How Do Leaders Make Women’s History Month Meaningful for Employees of All Gender Identities?

Julie Des Jardins
Insights

Thoughtful Women’s History Month programming can be part of a plan to support, inspire, and create equity for employees all year round. But how do we make this historical programming feel resonant and relevant for our people in the here and now?

As a former professor of women’s history, I found that invoking historical stories and figures was an effective way to ease into conversations about identity and equity in the present. But the problem was that most early adopters of Women’s History Month didn’t remember ALL women, just a few who won the distinction of being “great” individuals who excelled in the workplace, politics, and leadership — generally, theaters men had traditionally established as theirs. But over the years, more and more programs have accounted for broader categories of identity, including non-binary gender identity, to make this history reflect a greater cross section of people across our organizations. But, the goal should be to make it meaningful for EVERYONE. This Women’s History Month, ask yourself: 

  • Does your programming in 2022 offer a diversity of role models—does it reflect representation across races, classes, ethnicities, ages, religions, nationalities, sexualities, abilities, and marital statuses that are represented in the organization, or should be?
  • Does this history expose misalignment in your organization’s current words and actions, values and policies? For example, if you champion historical mothers, but offer insufficient parental leave for your current employees.
  • Does this history provide food for thought for broader conversations about organizational culture and its effects on women and non-binary employees? Don’t fear that the figures in your Women’s History Month programming worked in environments that make your people raise questions about their own. Take advantage of the month of March to let people talk about these observations and propose ideas for improving team and organizational culture.
  • Does this history provide inspiration for male employees to practice allyship at work? One of my favorite Women’s History Month stories is about how Madame Curie won her first Nobel Prize for the discovery of radium in 1903. The Nobel committee originally awarded the prize just to her husband Pierre and the physicist Henri Becquerel, but Pierre vociferously outlined for the committee Marie’s distinct role in their joint discovery until the Nobel Committee reconsidered. The story models ways men in the organization can perform similar forms of advocacy for their colleagues.

There is nothing wrong with celebrating the stories of women pioneers in your sector of work, or bringing in historians to talk about women’s suffrage, or erecting a “Women Managers Hall of Fame” for employees to walk by at lunch.  But how else can we make these stories meaningful to the daily, collective experiences of work for people of a broader array of genders, races, ethnicities, and backgrounds? Here are a few ideas:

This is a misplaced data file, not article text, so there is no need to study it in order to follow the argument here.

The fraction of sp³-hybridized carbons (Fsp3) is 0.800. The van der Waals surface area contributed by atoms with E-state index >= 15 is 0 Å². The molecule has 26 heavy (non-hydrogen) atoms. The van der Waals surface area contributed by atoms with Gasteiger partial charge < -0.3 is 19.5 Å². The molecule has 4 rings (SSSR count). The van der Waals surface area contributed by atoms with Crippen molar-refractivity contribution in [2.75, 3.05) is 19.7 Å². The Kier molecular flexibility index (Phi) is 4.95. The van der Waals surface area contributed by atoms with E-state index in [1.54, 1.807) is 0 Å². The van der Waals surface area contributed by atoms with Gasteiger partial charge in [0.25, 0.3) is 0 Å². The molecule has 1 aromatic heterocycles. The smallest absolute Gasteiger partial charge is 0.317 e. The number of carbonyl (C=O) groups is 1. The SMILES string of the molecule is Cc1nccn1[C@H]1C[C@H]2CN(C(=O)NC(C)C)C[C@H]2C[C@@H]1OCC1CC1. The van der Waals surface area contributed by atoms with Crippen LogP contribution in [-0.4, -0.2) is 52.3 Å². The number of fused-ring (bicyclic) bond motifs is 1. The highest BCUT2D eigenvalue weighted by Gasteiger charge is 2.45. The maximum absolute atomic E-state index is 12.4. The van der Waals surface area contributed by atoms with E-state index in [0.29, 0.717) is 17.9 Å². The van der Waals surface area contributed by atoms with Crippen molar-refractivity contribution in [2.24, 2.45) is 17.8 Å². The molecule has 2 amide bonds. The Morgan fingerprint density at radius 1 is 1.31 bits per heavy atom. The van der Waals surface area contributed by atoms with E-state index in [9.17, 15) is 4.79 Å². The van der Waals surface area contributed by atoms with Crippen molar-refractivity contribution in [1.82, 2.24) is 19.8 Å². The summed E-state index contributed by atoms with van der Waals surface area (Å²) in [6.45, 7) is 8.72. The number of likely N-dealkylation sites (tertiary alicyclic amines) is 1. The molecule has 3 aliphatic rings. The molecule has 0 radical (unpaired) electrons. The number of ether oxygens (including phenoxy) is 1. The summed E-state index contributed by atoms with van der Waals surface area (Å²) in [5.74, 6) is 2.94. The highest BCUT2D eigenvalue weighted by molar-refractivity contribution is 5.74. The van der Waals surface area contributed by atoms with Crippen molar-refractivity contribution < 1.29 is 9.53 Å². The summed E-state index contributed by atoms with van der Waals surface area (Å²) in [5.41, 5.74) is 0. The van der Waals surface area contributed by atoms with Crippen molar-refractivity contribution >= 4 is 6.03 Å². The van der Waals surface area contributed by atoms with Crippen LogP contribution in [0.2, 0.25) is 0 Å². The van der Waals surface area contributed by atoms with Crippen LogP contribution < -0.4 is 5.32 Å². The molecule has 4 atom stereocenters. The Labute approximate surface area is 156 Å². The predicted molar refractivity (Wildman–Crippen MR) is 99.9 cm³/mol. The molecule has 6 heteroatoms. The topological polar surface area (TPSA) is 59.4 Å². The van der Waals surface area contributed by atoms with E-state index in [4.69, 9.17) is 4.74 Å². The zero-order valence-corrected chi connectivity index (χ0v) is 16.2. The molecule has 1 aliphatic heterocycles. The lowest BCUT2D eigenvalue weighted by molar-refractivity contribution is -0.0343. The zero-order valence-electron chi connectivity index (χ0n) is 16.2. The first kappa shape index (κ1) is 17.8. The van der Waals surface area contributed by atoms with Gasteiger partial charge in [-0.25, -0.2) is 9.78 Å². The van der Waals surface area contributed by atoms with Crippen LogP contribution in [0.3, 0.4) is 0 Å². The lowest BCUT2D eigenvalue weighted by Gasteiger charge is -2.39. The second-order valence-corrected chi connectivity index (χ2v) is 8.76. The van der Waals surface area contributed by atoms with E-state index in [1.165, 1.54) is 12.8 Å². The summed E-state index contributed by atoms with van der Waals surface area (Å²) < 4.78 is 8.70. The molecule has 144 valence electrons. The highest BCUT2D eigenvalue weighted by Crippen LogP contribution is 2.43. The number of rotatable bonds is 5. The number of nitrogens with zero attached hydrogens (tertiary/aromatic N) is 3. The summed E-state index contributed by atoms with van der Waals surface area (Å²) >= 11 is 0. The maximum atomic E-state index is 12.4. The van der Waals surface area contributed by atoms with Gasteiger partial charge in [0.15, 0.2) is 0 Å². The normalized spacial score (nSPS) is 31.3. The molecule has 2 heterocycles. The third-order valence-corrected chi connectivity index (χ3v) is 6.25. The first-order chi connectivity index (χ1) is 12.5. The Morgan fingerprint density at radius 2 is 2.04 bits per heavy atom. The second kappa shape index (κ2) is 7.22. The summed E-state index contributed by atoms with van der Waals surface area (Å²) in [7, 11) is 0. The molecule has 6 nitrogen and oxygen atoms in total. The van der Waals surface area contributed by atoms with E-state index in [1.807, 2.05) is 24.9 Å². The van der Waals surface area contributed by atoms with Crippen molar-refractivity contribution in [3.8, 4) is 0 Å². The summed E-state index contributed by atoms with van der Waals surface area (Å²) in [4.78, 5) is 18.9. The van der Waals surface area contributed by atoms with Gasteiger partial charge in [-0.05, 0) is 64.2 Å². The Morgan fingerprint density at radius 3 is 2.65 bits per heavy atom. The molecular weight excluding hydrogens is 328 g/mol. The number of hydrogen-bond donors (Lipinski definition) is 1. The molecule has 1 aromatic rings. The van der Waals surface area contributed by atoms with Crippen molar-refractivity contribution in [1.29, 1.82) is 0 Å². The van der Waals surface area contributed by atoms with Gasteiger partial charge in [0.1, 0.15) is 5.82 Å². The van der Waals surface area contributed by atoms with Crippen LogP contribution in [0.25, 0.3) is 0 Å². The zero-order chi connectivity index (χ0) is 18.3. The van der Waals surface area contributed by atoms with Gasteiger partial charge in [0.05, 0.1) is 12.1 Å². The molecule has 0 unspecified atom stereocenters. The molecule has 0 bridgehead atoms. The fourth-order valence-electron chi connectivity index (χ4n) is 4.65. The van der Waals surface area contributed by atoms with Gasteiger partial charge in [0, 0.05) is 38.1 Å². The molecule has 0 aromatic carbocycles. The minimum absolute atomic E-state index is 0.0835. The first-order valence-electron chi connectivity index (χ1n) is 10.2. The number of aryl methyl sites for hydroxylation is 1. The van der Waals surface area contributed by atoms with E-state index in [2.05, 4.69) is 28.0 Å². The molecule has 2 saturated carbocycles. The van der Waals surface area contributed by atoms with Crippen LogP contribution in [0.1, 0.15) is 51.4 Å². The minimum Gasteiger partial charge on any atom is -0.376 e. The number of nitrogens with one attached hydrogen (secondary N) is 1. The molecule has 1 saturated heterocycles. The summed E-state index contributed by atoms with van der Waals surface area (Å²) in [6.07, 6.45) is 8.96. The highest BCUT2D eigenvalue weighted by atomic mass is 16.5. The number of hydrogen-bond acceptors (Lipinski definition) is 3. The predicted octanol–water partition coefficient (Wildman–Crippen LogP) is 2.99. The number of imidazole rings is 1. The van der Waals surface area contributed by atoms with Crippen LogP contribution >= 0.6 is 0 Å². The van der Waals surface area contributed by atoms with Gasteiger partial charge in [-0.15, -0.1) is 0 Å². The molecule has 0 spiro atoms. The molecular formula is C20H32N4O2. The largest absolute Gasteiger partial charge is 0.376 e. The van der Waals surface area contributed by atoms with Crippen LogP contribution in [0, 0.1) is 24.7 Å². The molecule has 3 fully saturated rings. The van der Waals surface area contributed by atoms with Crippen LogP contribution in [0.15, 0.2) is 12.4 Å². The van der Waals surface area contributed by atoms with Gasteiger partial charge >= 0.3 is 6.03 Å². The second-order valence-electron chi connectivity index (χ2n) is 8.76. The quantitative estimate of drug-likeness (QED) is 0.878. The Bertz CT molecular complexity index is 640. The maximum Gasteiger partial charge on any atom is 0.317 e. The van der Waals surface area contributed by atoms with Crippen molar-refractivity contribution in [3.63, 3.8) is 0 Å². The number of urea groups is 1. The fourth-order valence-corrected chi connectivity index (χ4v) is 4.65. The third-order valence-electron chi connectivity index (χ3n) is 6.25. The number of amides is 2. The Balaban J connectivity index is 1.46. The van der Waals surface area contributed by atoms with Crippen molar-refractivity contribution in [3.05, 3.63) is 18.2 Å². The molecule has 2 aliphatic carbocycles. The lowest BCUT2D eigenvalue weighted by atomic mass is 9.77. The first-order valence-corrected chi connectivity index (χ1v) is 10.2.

• Share past and present stories of women/non-binary leaders in the organization, while also explaining how their leadership paved the way for others and what still needs to be done. Turn this conversation into action, soliciting ideas on leadership initiatives for minority women and non-binary employees.
  • Include in your organization’s blog or newsletter pieces that chronicle gender pay inequities past and present, with links to your organization’s compensation policies and channels for employee feedback. 
  • Tech organizations can sponsor a keynote about female and non-binary scientists or the gendering of STEM fields over time. This programming can better equip all employees with knowledge to curb the effects of unconscious bias at work.
  • Create an exhibit showing how notions of work/life balance have changed over the decades, for example, a timeline of your organization’s changing parental leave, sabbatical, and family-friendly policies.
  • Post profiles past and present of female and non-binary employees of different races, ethnicities, religions, body types, and abilities to reveal the many “looks” of competence and leadership in the organization. When people are exposed to diversity, they are less inclined to let stereotypes influence decisions they make about people at work.
  • Tell historical stories and offer workshops for male allyship, as well as resources for self-advocacy for women and non-binary people at all levels of the organization. 
  • Invite people at all levels and in all areas of the organization to view films and sponsor book groups in Women’s History, followed by group discussions of themes relevant to women and non-binary people at work. For example, books or films like Hidden Figures can be entertaining, thought-provoking points of entry into conversations about the current experiences of Black women in STEM, while also revealing more general truths about bias, gender, and race at work. 

Women’s History Month is a time to reflect on women’s accomplishments in the past, but also to reflect on how we view accomplishment at work and make history relevant now for people across the gender spectrum and other groups traditionally left out of the annals of history.

February 22, 2022

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